Pierre v. The City of New York et al

Filing 47

MEMORANDUM AND ORDER: For the reasons set forth in the Court's March 31, 2021 Memorandum and Order, Defendants' motion for summary judgment 37 38 39 40 41 42 43 is GRANTED in part and DENIED in part. Plaintiff's claims pu rsuant to 42 U.S.C. § 1983 for false arrest and malicious prosecution are dismissed. Plaintiff's claim pursuant to 42 U.S.C. § 1983 for excessive force survives. See attached memorandum and order for details. The parties shall file a j oint pretrial order, in strict compliance with this Court's Individual Practices, by May 13, 2021. The Clerk of Court is respectfully directed to enter judgment on Plaintiff's false arrest and malicious prosecution claims and mail a copy of this memorandum and order to the pro se litigant. Ordered by Judge LaShann DeArcy Hall on 3/31/2021. (Williams, Erica)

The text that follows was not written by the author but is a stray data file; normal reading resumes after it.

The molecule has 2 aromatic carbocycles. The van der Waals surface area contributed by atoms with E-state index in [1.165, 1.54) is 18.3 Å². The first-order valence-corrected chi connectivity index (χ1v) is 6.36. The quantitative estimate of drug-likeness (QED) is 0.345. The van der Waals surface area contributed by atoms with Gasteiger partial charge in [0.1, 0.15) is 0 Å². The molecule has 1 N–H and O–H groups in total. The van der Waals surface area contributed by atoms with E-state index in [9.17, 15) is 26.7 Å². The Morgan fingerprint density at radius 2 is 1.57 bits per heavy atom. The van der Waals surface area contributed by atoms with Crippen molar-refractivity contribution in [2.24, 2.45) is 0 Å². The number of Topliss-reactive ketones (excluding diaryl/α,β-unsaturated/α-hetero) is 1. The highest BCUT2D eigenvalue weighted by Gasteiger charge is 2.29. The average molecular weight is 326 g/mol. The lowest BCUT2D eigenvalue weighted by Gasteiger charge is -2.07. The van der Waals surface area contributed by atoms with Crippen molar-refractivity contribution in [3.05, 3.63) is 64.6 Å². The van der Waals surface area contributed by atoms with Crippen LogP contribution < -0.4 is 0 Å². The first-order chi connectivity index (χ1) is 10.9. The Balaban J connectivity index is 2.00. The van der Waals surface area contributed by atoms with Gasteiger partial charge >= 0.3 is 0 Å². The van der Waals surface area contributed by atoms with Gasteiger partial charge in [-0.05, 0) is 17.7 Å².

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Case 1:18-cv-00618-LDH-LB Document 47 Filed 03/31/21 Page 1 of 13 PageID #: 702 UNITED STATES DISTRICT COURT EASTERN DISTRICT OF NEW YORK LIONEL PIERRE, Plaintiff, v. THE CITY OF NEW YORK, POLICE OFFICER JASON CHAMBERS, and POLICE OFFICER JAMES MELISSINOS, MEMORANDUM AND ORDER 18-CV-618 (LDH) (LB) Defendants. LASHANN DEARCY HALL, United States District Judge: Plaintiff Lionel Pierre, proceeding pro se, brings the instant action against Defendants New York City Police Department (“NYPD”) Officers Jason Chambers and James Melissinos pursuant to 42 U.S.C. § 1983 alleging claims for false arrest, malicious prosecution, and excessive force. Defendants move pursuant to Rule 56 of the Federal Rules of Civil Procedure for summary judgment to dismiss the amended complaint in its entirety. UNDISPUTED FACTS 1 On February 20, 2015, Plaintiff was driving southbound on Springfield Boulevard in Queens, New York. (Defs.’ Statement of Material Facts Pursuant to Local Civ. R. 56.1 (“Defs.’ 56.1”) ¶ 1, ECF No. 40.) Plaintiff turned left onto Merrick Boulevard. (Id. ¶ 2.) According to Defendants, Plaintiff failed to use a turn signal. (Id. ¶ 3.) Meanwhile, a pedestrian was walking in the crosswalk. (Id. ¶ 4.) According to Defendants, Plaintiff made the turn at a “high rate [of] speed,” and did not slow down, stop, or sound his horn for the pedestrian, but rather maintained Unless otherwise noted, the following facts are taken from the parties’ statements of material facts pursuant to Local Rule 56.1 and are undisputed. Facts that are not contradicted by citations to admissible evidence are deemed admitted. See Giannullo v. City of N.Y., 322 F.3d 139, 140 (2d Cir. 2003) (“If the opposing party . . . fails to controvert a fact so set forth in the moving party’s Rule 56.1 statement, that fact will be deemed admitted.”). 1 1 Case 1:18-cv-00618-LDH-LB Document 47 Filed 03/31/21 Page 2 of 13 PageID #: 703 the same speed and swerved around the pedestrian. (Id. ¶ 5; Feb. 3, 2020 Decl. Tristan Montaque (“Montaque Decl.”) Ex. F ¶ 4, ECF No. 39-6.) Officer Chambers, who was on patrol nearby with Officer Melissinos, observed Plaintiff nearly strike the pedestrian. (Defs.’ 56.1 ¶ 7.) Afterwards, Defendants flashed their lights and siren and pulled Plaintiff over on the southwest corner of 134 Road and 219 Street after Plaintiff continued driving several blocks. (Id. ¶ 8.) Defendants exited their vehicle to approach Plaintiff. (Id. ¶¶ 9–10.) As Defendants approached him, Plaintiff called 911 and reported there was a conspiracy against him and that the NYPD “planted” the pedestrian in the crosswalk to frame him. (Id. ¶¶ 10–11.) Defendants maintain that they did not have their guns drawn as they approached Plaintiff. (See id. ¶ 9.) Defendants assert that at some point, Plaintiff began yelling and screaming in view of the public. (Id. ¶ 12.) Ultimately, Plaintiff was removed from his vehicle, after which Officer Chambers attempted to place Plaintiff in handcuffs. (Id. ¶ 13; Montaque Decl., Ex. D at 65:22– 24.) Defendants assert that as Officer Chambers attempted to handcuff him, Plaintiff began twisting and flailing his arms in an attempt to resist arrest. (See Defs.’ 56.1 ¶ 13.) Eventually, Plaintiff was handcuffed, though he does not remember by whom. (Id. ¶¶ 13–14; Montaque Decl. Ex. D at 70:3–5.) Plaintiff maintains that he suffered injury to his wrist and shoulder as a result of being tightly handcuffed. (Defs.’ 56.1 ¶ 17.) Plaintiff informed one of the officers that his handcuffs were too tight, but he does not recall who. (See id. ¶ 16; Montaque Decl. Ex. D at 70:9–71:21.) Plaintiff disputes Defendants’ versions of events. Specifically, Plaintiff disputes that he failed to use a turn signal when turning left onto Merrick Boulevard, (Pl.’s Counterstatement of Material Facts (“Pl.’s Counter 56.1”) ¶ 2, ECF No. 35); asserts he made the turn at “normal 2 Case 1:18-cv-00618-LDH-LB Document 47 Filed 03/31/21 Page 3 of 13 PageID #: 704 speed,” (Pl.’s Opp’n Defs.’ Mot. Summ. J. (“Pl.’s Opp’n”) 2–3, ECF No. 35); asserts Defendants approached his vehicle with their guns drawn at him, (Pl.’s Counter 56.1 ¶ 14); disputes that he began yelling and screaming in view of the public, (Id. ¶ 12); and disputes that he resisted arrest, (Id. ¶ 13.) Following his February 20, 2015 arrest, Plaintiff was arraigned on the following misdemeanor charges: (1) reckless endangerment in the second degree in violation of N.Y. Penal Law § 120.20, (2) resisting arrest in violation of N.Y. Penal Law § 205.30, (3) reckless driving in violation of N.Y. Vehicle and Traffic Law § 1212, (4) failing to exercise due care in violation of N.Y. Vehicle and Traffic Law § 1146, and (5) failing to signal in violation of N.Y. Vehicle and Traffic Law § 1163. (Defs.’ 56.1 ¶ 24.) On September 22, 2015, the reckless endangerment and reckless driving charges were dismissed for facial insufficiency. (Id. ¶ 25.) On March 8, 2016, Plaintiff accepted an adjournment in contemplation of dismissal as to the remaining charges. (Id. ¶ 26.) On September 7, 2016, all charges against Plaintiff were dismissed. (Id. ¶ 27.) STANDARD OF REVIEW Summary judgment must be granted when there is “no genuine dispute as to any material fact and the movant[s] [are] entitled to judgment as a matter of law.” Fed. R. Civ. P. 56(a). A genuine dispute of material fact exists “if the evidence is such that a reasonable jury could return a verdict for the nonmoving party.” Anderson v. Liberty Lobby, Inc., 477 U.S. 242, 248 (1986). The movants bear the initial burden of demonstrating the absence of a genuine issue of material fact. Celotex Corp. v. Catrett, 477 U.S. 317, 323 (1986); Feingold v. New York, 366 F.3d 138, 148 (2d Cir. 2004). Where the non-movant bears the burden of proof at trial, the movants’ initial burden at summary judgment can be met by pointing to a lack of evidence supporting the non- 3 Case 1:18-cv-00618-LDH-LB Document 47 Filed 03/31/21 Page 4 of 13 PageID #: 705 movant’s claim. Celotex Corp., 477 U.S. at 325. Once the movants meet their initial burden, the non-movant may defeat summary judgment only by adducing evidence of specific facts that raise a genuine issue for trial. See Fed. R. Civ. P. 56(e); Anderson, 477 U.S. at 250; Davis v. New York, 316 F.3d 93, 100 (2d Cir. 2002). The Court is to believe the evidence of the non-movant and draw all justifiable inferences in his favor, Anderson, 477 U.S. at 255, but the non-movant must still do more than merely assert conclusions that are unsupported by arguments or facts, BellSouth Telecomms., Inc. v. W.R. Grace & Co., 77 F.3d 603, 615 (2d Cir. 1996). “It is well established that the submissions of a pro se litigant must be construed liberally and interpreted to raise the strongest arguments that they suggest,” Triestman v. Fed. Bureau of Prisons, 470 F.3d 471, 474 (2d Cir. 2006) (internal quotation marks and emphasis omitted), including when facing a summary judgment motion, Jorgensen v. Epic/Sony Records, 351 F.3d 46, 50 (2d Cir. 2003). Nevertheless, the “application of this different standard does not relieve plaintiff of his duty to meet the requirements necessary to defeat a motion for summary judgment.” Id. at 50 (internal quotation marks omitted). DISCUSSION I. False Arrest Defendants argue that Plaintiff’s claim for false arrest fails because they had probable cause to arrest him. (Defs.’ Mem. L. Supp. Summ. J. (“Defs.’ Mem.”) 4–6, ECF No. 41.) The Court agrees. It is well-settled that “[p]robable cause is a complete defense to an action for false arrest brought under New York law or § 1983.” Ackerson v. City of White Plains, 702 F.3d 15, 19 (2d Cir. 2012) (internal citation and quotation marks omitted). An officer has probable cause when he has “reasonably trustworthy information as to [] facts and circumstances that are sufficient to warrant a person of reasonable caution in the 4 Case 1:18-cv-00618-LDH-LB Document 47 Filed 03/31/21 Page 5 of 13 PageID #: 706 belief that an offense has been . . . committed by the person to be arrested.” Id. (alterations in original) (quoting Zellner v. Summerlin, 494 F.3d 344, 368 (2d Cir. 2007)). Of particular relevance here, the Supreme Court has held that “warrantless arrests for crimes committed in the presence of an arresting officer are reasonable under the Constitution . . . .” Virginia v. Moore, 553 U.S. 164, 167, 176 (2008) (finding a warrantless arrest for misdemeanor traffic violation constitutional). Here, Defendants maintain that they observed Plaintiff make a left turn at a “high rate [of] speed,” without using a turn signal, nearly striking a pedestrian in the crosswalk. (Defs.’ 56.1 ¶¶ 3–5; Montaque Decl., Ex. F ¶ 4.) And, according to Defendants, Plaintiff did not slow down, stop, or sound his horn for the pedestrian but maintained the same speed, swerving around the pedestrian. (Defs.’ 56.1 ¶ 5.) Plaintiff disputes Defendants’ version of events. However, dash cam footage from Plaintiff’s vehicle shows Plaintiff making a left turn while failing to stop or slow down for a pedestrian in the crosswalk, nearly striking the pedestrian, and failing to use his horn to alert the pedestrian. 2 (See Montaque Decl. Ex. A.) 3 Plaintiff was subsequently arrested for, among other things, reckless driving in violation of V.T.L. § 1212 and failing to exercise due care in violation of V.T.L. § 1146. The Court is unable to determine from the video how fast Plaintiff was driving and whether Plaintiff used a turn signal. 3 On July 7, 2020, Defendants provided the Court Defendants’ Exhibit A (ECF No. 39-2.), a non-text exhibit, on a compact disk, in accordance with this Court’s Individual Practices. By order dated Mach 10, 2021, the Court directed Defendants to provide the Court with Exhibit A in an electronic format viewable for the Court on or before March 16, 2021. Defendants provided the video footage to the Court via an electronic file share, accordingly. The Court may rely upon video evidence to resolve questions of fact on a motion for summary judgment. Scott v. Harris, 550 U.S. 372, 379–80 (2007) (considering deputy’s motion for summary judgment, the court should view the facts in the light depicted by videotape which captured events underlying excessive force claim); Fabrikant v. French, 691 F.3d 193, 215 n.6 (2d Cir. 2012) (affirming grant of summary judgment based on probable cause and qualified immunity in part relying on video evidence where plaintiff did not dispute accuracy of video, but “dispute[d] only how to characterize that evidence”). 2 5 Case 1:18-cv-00618-LDH-LB Document 47 Filed 03/31/21 Page 6 of 13 PageID #: 707 (Defs.’ 56.1 ¶ 24.) Reckless driving is driving in a manner which “unreasonably interferes with the free and proper use of the public highway, or unreasonably endangers users of the public highway.” V.T.L. § 1212. A driver fails to exercise due care when he fails to attempt to “avoid colliding with any . . . pedestrian . . . upon any roadway and shall give warning by sounding the horn when necessary.” Id. § 1146(a). On these facts, Defendants had probable cause to arrest Plaintiff for traffic violations committed in their presence. There is no genuine issue of material fact, and Defendants are entitled to judgment as a matter of law on Plaintiff’s false arrest claim. II. Malicious Prosecution To establish a claim for malicious prosecution under New York law, a plaintiff must prove “(1) the initiation or continuation of a criminal proceeding against [him]; (2) termination of the proceeding in [his] favor; (3) lack of probable cause for commencing the proceeding; and (4) actual malice as a motivation for [defendants’] actions.” Manganiello v. City of New York, 612 F.3d 149, 161 (2d Cir. 2010) (quotations omitted). Defendants argue that Plaintiff cannot prove any element of his claim. (Defs.’ Mem. 6–8.) The Court agrees. First, Plaintiff fails to prove that Defendants’ initiated or continued any criminal proceeding against him. To satisfy this element, “it must be shown that the defendant[s] played an active role in the prosecution, such as giving advice and encouragement or importuning the authorities to act.” Mitchell v. Victoria Home, 434 F. Supp. 2d 219, 227 (S.D.N.Y. 2006) (quoting DeFilippo v. County of Nassau, 583 N.Y.S.2d 283, 284 (2d Dept. 1992)). Here, the record is devoid of any evidence that Defendants did more than participate in Plaintiff’s arrest. However, an arrest without more is insufficient to establish the requisite initiation. See Weiner v. McKeefery, 90 F. Supp. 3d 17, 33, n.4 (E.D.N.Y. 2015) (recognizing that a police sergeant’s 6 Case 1:18-cv-00618-LDH-LB Document 47 Filed 03/31/21 Page 7 of 13 PageID #: 708 signature on a civilian arrest form is insufficient to constitute an initiation of a criminal prosecution for purposes of a malicious prosecution claim). Second, Plaintiff fails to establish that any of the charges terminated in his favor. The charges lodged against Plaintiff for reckless endangerment and reckless driving were each dismissed for facial insufficiency. (Defs.’ 56.1 ¶ 25.) The Second Circuit has held that dismissal for facial insufficiency is “not a [favorable] decision on the merits,” which is an “essential element of a cause of action for malicious prosecution.” Breen v. Garrison, 169 F.3d 152, 153 (2d Cir. 1999) (affirming district court’s dismissal of a malicious prosecution claim, on summary judgment, where the charges underlying the claim were dismissed for facial insufficiency). The charges for resisting arrest, failing to exercise due care, and failing to signal were each adjourned in contemplation of dismissal. (Defs.’ 56.1 ¶ 26.) An adjournment in contemplation of dismissal is “a conditional dismissal that becomes final 6–12 months thereafter if the court has not in the interim, on motion of the prosecutor, restored the case to the calendar upon determining that the dismissal ‘would not be in furtherance of justice[.]’” 4 Fulton v. Robinson, 289 F.3d 188, 196 (2d Cir. 2002) (quoting N.Y. Crim. Proc. Law § 170.55(2)). For the purposes of a malicious prosecution claim, therefore, an adjournment in contemplation of dismissal is not deemed a favorable determination “because it leaves open the question of the accused’s guilt.” Fulton, 289 F.3d at 196. Third, Plaintiff has not established a lack of probable cause. As discussed above, the Court has already determined that there was probable cause for the arrest. Where probable cause to arrest existed, a plaintiff must show that the defendants learned of some “intervening facts” undermining probable cause “between arrest and initiation of prosecution, [or the] claim[] of 4 On September 27, 2016, all charges against Plaintiff were dismissed. (Defs.’ 56.1 ¶ 27.) 7 Case 1:18-cv-00618-LDH-LB Document 47 Filed 03/31/21 Page 8 of 13 PageID #: 709 malicious prosecution cannot survive.” Thomas v. City of New York, 562 F. App’x 58, 60 (2d Cir. 2014); see also Lowth v. Town of Cheektowaga, 82 F.3d 563, 571 (2d. Cir. 1996) (“In order for probable cause to dissipate [between arrest and prosecution], the groundless nature of the charges must be made apparent by the discovery of some intervening fact.”). Plaintiff has adduced no evidence of any intervening facts that might serve to undermine the probable cause established at the time of his arrest. See Soto v. City of New York, 132 F. Supp. 3d 424, 453 (E.D.N.Y. 2015) (granting summary judgment for defendants where plaintiff produced no evidence that law enforcement officers became aware of exculpatory evidence that could undermine probable cause after arrest); Leogrande v. Suffolk Cty., No. 08-CV-3088, 2016 WL 889737, at *4 (E.D.N.Y. Mar. 9, 2016) (granting summary judgment to defendant officers where plaintiff adduced no post-arrest facts that would alter the initial finding of probable cause). There is no genuine issue of material fact, and Defendants are entitled to judgment as a matter of law on Plaintiff’s malicious prosecution claim. III. Excessive Force Police officers are prohibited from using “unreasonable and therefore excessive force . . . in the course of effecting an arrest.” Tracy v. Freshwater, 623 F.3d 90, 96 (2d Cir. 2010). That said, “[o]fficers are entitled to use some degree of force when restraining a suspect during an arrest.” Faruki v. City of New York, 517 F. App’x 1, 2 (2d Cir. 2013). In assessing the reasonableness of the force used by an officer, courts must conduct a “case and fact specific” inquiry that balances “the nature and quality of the intrusion on the plaintiff’s Fourth Amendment interests against the countervailing governmental interests at stake.” Tracy, 623 F.3d at 96. Defendants maintain that none of Plaintiff’s complained of conduct constitutes excessive of force as a matter of law. (Defs.’ Mem. 9–11.) The Court agrees, in part. 8 Case 1:18-cv-00618-LDH-LB Document 47 Filed 03/31/21 Page 9 of 13 PageID #: 710 Plaintiff asserts that Defendants approached his vehicle with their guns drawn. (Pl.’s Counter 56.1 ¶ 14.) Defendants dispute this contention. (See Defs’ 56.1 ¶ 9.) Whether true or not, this fact cannot support Plaintiff’s claim. Notably, Plaintiff has not contended that any officer used a gun to exact force against him. (See generally Pl.’s Counter 56.1) Therefore, Plaintiff’s complaint in this regard is best characterized as premised upon the threat of force. As courts in this circuit have invariably held, threats of force, including the drawing of a gun, cannot constitute excessive force as a matter of law. See Cabral v. City of New York, No. 12-CV-4659, 2014 WL 4636433, at *11 (S.D.N.Y. Sept. 17, 2014) (collecting cases and dismissing claim based on drawing of gun), aff’d, 662 F. App’x 11 (2d Cir. 2016); see also Just. v. McGovern, No. 11-CV-5076, 2013 WL 1809634, at *2 (E.D.N.Y. Apr. 29, 2013) (collecting cases). Plaintiff’s complaint concerning the use of handcuffs warrants a different conclusion. Specifically, Plaintiff asserts that the handcuffs used during his arrest were too tight causing injury to his wrists and shoulder. (Defs.’ 56.1 ¶ 17.) In evaluating the reasonableness of handcuffing, courts in this circuit consider evidence that: “1) the handcuffs were unreasonably tight; 2) the defendant[] ignored the [plaintiff’s] pleas that the handcuffs were too tight; and 3) the degree of injury to the wrists.” See Lynch ex rel. Lynch v. City of Mount Vernon, 567 F. Supp. 2d 459, 468 (S.D.N.Y. 2008) (quoting Esmont v. City of New York, 371 F.Supp.2d 202, 215 (E.D.N.Y. 2005)). That said, the Second Circuit has cautioned that while these factors “may, indeed, prove useful,” the test of reasonableness “is not limited to a factual checklist” and must carefully balance the nature of the intrusion and the countervailing governmental interests under the circumstances. Cugini v. City of New York, 941 F.3d 604, 613 (2d Cir. 2019). Thus, a Fourth Amendment claim can lie where “an officer’s use of force in handcuffing is plainly 9 Case 1:18-cv-00618-LDH-LB Document 47 Filed 03/31/21 Page 10 of 13 PageID #: 711 unreasonable under the circumstances or where a plaintiff manifests clear signs of [his] distress—verbally or otherwise[.]” Id. at 613 (emphasis in original). The Second Circuit’s decision in Horace v. Gibbs is instructive. There, the court reversed the district court’s dismissal of an excessive force claim, holding, among other things, that “there was room for doubt as to whether [the plaintiff] posed a safety threat, immediate or otherwise, to the [arresting] officers such that tight handcuffing [which resulted in minor injury] was necessary.” Horace v. Gibbs, 802 F. App’x 11, 13, 16 (2d Cir. 2020). In making its finding, the Horace court highlighted that the plaintiff was arrested for relatively minor parole violations—driving a car, having extramarital affairs, and using “an herbal supplement . . . which he was prohibited from using.” Id. at 16. It further noted, that, among other things, “there was no indication that during the arrest giving rise to this claim [the plaintiff] resisted arrest or attempted to evade arrest by flight.” Id. This case presents similar, though not identical, circumstances. Here, Defendants do not dispute that the handcuffs were tight or that Plaintiff was arrested for misdemeanor traffic violations. And, though there is a dispute as to whether Plaintiff initially resisted arrest, there is no evidence that he posed a physical threat to Defendants or was a flight risk. Defendants devote the entirety of their argument to highlighting the lack of evidence demonstrating serious injury to Plaintiff. (See Defs.’ Mem. 9–11.) Indeed, Plaintiff complains only of some injury to his wrist and shoulder. (Defs.’ 56.1 ¶ 17.) However, the Second Circuit made clear in Horce that it would be legal error for the district court to “treat[] one factor—the absence of serious injury— as dispositive [on motion for summary judgment] without considering other factors such as the reasonableness of the tight handcuffs under the circumstances and whether the defendants ignored the plaintiff’s complaints.” Horce, 802 F. App’x at 15–16. The Court therefore rejects 10 Case 1:18-cv-00618-LDH-LB Document 47 Filed 03/31/21 Page 11 of 13 PageID #: 712 the argument that summary judgment is warranted simply because Plaintiff did not suffer serious injury. 5 Upon consideration of whether, here, the handcuffs were unreasonably tight, whether Defendants ignored Plaintiff’s pleas that his handcuffs were too tight, the degree of injury, the intrusion, and the governmental interests, the Court concludes that a reasonable juror could find the use of tight handcuffing objectively unreasonable in this case. Defendants maintain that they are nonetheless entitled to qualified immunity on Plaintiff’s excessive force based on tight handcuffs. (Defs.’ Mem. 12.) The Court disagrees. “The doctrine of qualified immunity shields officials from civil liability so long as their conduct does not violate clearly established statutory or constitutional rights of which a reasonable person would have known.” Mullenix v. Luna, 577 U.S. 7, 11 (2015) (quotations omitted). As the Second Circuit has noted, “[t]his doctrine is said to be justified in part by the risk that the ‘fear of personal monetary liability and harassing litigation will unduly inhibit officials in the discharge of their duties.’” McClellan v. Smith, 439 F.3d 137, 147 (2d Cir. 2006) (quoting Thomas v. Roach, 165 F.3d 137, 147 (2d Cir. 1999)). In assessing whether an officer is entitled to qualified immunity, a court must consider: “(1) whether plaintiff has shown facts making out [a] violation of a constitutional right; (2) if so, whether that right was ‘clearly established’; and (3) even if the right was ‘clearly established,’ whether it was ‘objectively reasonable’ for the officer to believe the conduct at issue was lawful.” Gonzalez v. City of Schenectady, 728 F.3d 149, 154 (2d Cir. 2013) (quoting Taravella v. Town of Wolcott, 599 F.3d 129, 133–34 (2d Cir. 2010)). “Even if the force is objectively unreasonable, an officer may still be eligible for qualified immunity if it Plaintiff alleges for the first time in opposition to summary judgment that at some point, Defendants also kicked his legs. (Pl.’s Opp’n 3.) A plaintiff, even when proceeding pro se, may not raise new allegations for the first time in opposition to summary judgment. See Avillan v. Donahoe, 483 F. App’x 637, 639 (2d Cir. 2012) (“The district court did not err in disregarding allegations [pro se plaintiff] raised for the first time in response to [defendant]’s summary judgment motion.”). 5 11 Case 1:18-cv-00618-LDH-LB Document 47 Filed 03/31/21 Page 12 of 13 PageID #: 713 was objectively reasonable for the officer to believe that her action[s] did not violate clearly established law.” Keene v. Schneider, 350 F. Appx. 595, 596 (2d Cir. 2009) (emphasis in original). Defendants maintain that Plaintiff conceded that he does not remember whether he ever informed either officer of any pain due to tight handcuffs. (Defs.’ Mem. 14 (citing Defs.’ 56.1 ¶ 16 (citing Montaque Decl., Ex. D at 71:12–21).)) On this basis, Defendants argue they are entitled to qualified immunity because in February 2015, when this incident occurred, it was not clearly established that an officer had to loosen handcuffs for an arrestee where the arrestee did not make a specific, verbal complaint that the handcuffs were too tight and causing injury. (Defs.’ Mem. 14.) Defendants mischaracterize the record. Plaintiff did not concede that he does not remember whether he informed any officer that his handcuffs were too tight. (See Montaque Decl. Ex. D at 71:12–27.) To the contrary, Plaintiff testified at his deposition that he told at least one of the officers that his handcuffs were too tight. (See, e.g., id. at 71:1–20.) Indeed, the only concession Plaintiff made is that he does not remember who he told. For example: Q: A. Q. A. Q. A Who did you tell - I don’t recall. (Continuing) that the handcuffs were too tight? I don’t recall. It was the other guy, the white shit guy, who was there. It’s got to be the boss who was there, somebody with the white shirt. So it’s your testimony that you told the individual in the white shirt that the handcuffs were too tight, correct? Yes, I believe I told him my phone was on the floor too and I said could they pick up the phone. (Id. at 70:16–71:1.) Defendants’ only argument that they are entitled to qualified immunity is therefore defeated by the facts. 6 The only case cited by Defendants in support of their argument is Cugini v. City of New York. In light of Defendants’ mischaracterization of the record, Defendants’ reliance on Cugini is misplaced. In Cugini, the plaintiff did not verbally communicate her distress from the handcuffs. See 941 F.3d at 617. Such is not the case here. 6 12 Case 1:18-cv-00618-LDH-LB Document 47 Filed 03/31/21 Page 13 of 13 PageID #: 714 CONCLUSION For the foregoing reasons, Defendants’ motion for summary judgment is GRANTED in part. Plaintiff’s claims pursuant to 42 U.S.C. § 1983 for false arrest and malicious prosecution are dismissed. Plaintiff’s claim pursuant to 42 U.S.C. § 1983 for excessive force based on the use of tight handcuffs survives. SO ORDERED. Dated: Brooklyn, New York March 31, 2021 /s/ LDH LASHANN DEARCY HALL United States District Judge 13